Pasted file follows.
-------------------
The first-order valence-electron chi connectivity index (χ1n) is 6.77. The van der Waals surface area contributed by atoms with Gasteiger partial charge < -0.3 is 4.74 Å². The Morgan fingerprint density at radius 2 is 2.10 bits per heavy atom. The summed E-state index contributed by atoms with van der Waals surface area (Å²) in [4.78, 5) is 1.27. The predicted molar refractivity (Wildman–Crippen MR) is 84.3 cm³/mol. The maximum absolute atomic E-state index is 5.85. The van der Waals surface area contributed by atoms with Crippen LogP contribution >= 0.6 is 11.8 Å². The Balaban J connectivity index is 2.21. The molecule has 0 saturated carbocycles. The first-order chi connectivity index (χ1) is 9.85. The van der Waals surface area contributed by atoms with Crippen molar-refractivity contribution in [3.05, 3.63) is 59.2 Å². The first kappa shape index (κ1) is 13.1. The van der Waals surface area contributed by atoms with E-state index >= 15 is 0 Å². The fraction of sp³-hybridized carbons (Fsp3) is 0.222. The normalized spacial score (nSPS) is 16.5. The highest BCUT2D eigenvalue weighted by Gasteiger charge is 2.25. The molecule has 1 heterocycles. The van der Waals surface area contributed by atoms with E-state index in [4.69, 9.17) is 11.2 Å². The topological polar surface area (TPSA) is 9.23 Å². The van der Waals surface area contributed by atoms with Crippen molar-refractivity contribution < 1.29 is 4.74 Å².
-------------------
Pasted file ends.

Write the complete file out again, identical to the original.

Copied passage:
The first-order valence-electron chi connectivity index (χ1n) is 6.77. The van der Waals surface area contributed by atoms with Gasteiger partial charge < -0.3 is 4.74 Å². The Morgan fingerprint density at radius 2 is 2.10 bits per heavy atom. The summed E-state index contributed by atoms with van der Waals surface area (Å²) in [4.78, 5) is 1.27. The predicted molar refractivity (Wildman–Crippen MR) is 84.3 cm³/mol. The maximum absolute atomic E-state index is 5.85. The van der Waals surface area contributed by atoms with Crippen LogP contribution >= 0.6 is 11.8 Å². The Balaban J connectivity index is 2.21. The molecule has 0 saturated carbocycles. The first-order chi connectivity index (χ1) is 9.85. The van der Waals surface area contributed by atoms with Crippen molar-refractivity contribution in [3.05, 3.63) is 59.2 Å². The first kappa shape index (κ1) is 13.1. The van der Waals surface area contributed by atoms with E-state index >= 15 is 0 Å². The fraction of sp³-hybridized carbons (Fsp3) is 0.222. The normalized spacial score (nSPS) is 16.5. The highest BCUT2D eigenvalue weighted by Gasteiger charge is 2.25. The molecule has 1 heterocycles. The van der Waals surface area contributed by atoms with E-state index in [4.69, 9.17) is 11.2 Å². The topological polar surface area (TPSA) is 9.23 Å². The van der Waals surface area contributed by atoms with Crippen molar-refractivity contribution < 1.29 is 4.74 Å².